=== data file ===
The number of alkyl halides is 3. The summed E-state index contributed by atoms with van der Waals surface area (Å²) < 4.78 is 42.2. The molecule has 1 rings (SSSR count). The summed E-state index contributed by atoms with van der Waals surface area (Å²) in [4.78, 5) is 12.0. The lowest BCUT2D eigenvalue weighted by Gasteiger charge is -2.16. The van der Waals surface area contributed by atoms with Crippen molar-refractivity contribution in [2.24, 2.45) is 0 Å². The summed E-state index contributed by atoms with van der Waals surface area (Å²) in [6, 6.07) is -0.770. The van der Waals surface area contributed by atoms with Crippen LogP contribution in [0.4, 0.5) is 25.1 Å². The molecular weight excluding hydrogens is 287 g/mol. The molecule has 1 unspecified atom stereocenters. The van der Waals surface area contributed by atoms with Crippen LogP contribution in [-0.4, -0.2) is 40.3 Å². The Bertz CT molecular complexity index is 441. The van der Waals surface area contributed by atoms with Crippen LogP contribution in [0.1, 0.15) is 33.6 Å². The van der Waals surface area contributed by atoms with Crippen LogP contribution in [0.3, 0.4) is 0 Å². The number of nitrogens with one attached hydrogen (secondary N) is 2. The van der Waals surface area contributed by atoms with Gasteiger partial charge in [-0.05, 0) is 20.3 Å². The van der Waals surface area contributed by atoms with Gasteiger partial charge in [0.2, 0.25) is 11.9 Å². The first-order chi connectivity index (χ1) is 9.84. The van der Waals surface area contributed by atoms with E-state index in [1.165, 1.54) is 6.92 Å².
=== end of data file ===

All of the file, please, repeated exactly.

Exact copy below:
The number of alkyl halides is 3. The summed E-state index contributed by atoms with van der Waals surface area (Å²) < 4.78 is 42.2. The molecule has 1 rings (SSSR count). The summed E-state index contributed by atoms with van der Waals surface area (Å²) in [4.78, 5) is 12.0. The lowest BCUT2D eigenvalue weighted by Gasteiger charge is -2.16. The van der Waals surface area contributed by atoms with Crippen molar-refractivity contribution in [2.24, 2.45) is 0 Å². The summed E-state index contributed by atoms with van der Waals surface area (Å²) in [6, 6.07) is -0.770. The van der Waals surface area contributed by atoms with Crippen LogP contribution in [0.4, 0.5) is 25.1 Å². The molecular weight excluding hydrogens is 287 g/mol. The molecule has 1 unspecified atom stereocenters. The van der Waals surface area contributed by atoms with Crippen LogP contribution in [-0.4, -0.2) is 40.3 Å². The Bertz CT molecular complexity index is 441. The van der Waals surface area contributed by atoms with Crippen LogP contribution in [0.1, 0.15) is 33.6 Å². The van der Waals surface area contributed by atoms with Crippen LogP contribution in [0.3, 0.4) is 0 Å². The number of nitrogens with one attached hydrogen (secondary N) is 2. The van der Waals surface area contributed by atoms with Gasteiger partial charge in [-0.05, 0) is 20.3 Å². The van der Waals surface area contributed by atoms with Gasteiger partial charge in [0.2, 0.25) is 11.9 Å². The first-order chi connectivity index (χ1) is 9.84. The van der Waals surface area contributed by atoms with E-state index in [1.165, 1.54) is 6.92 Å².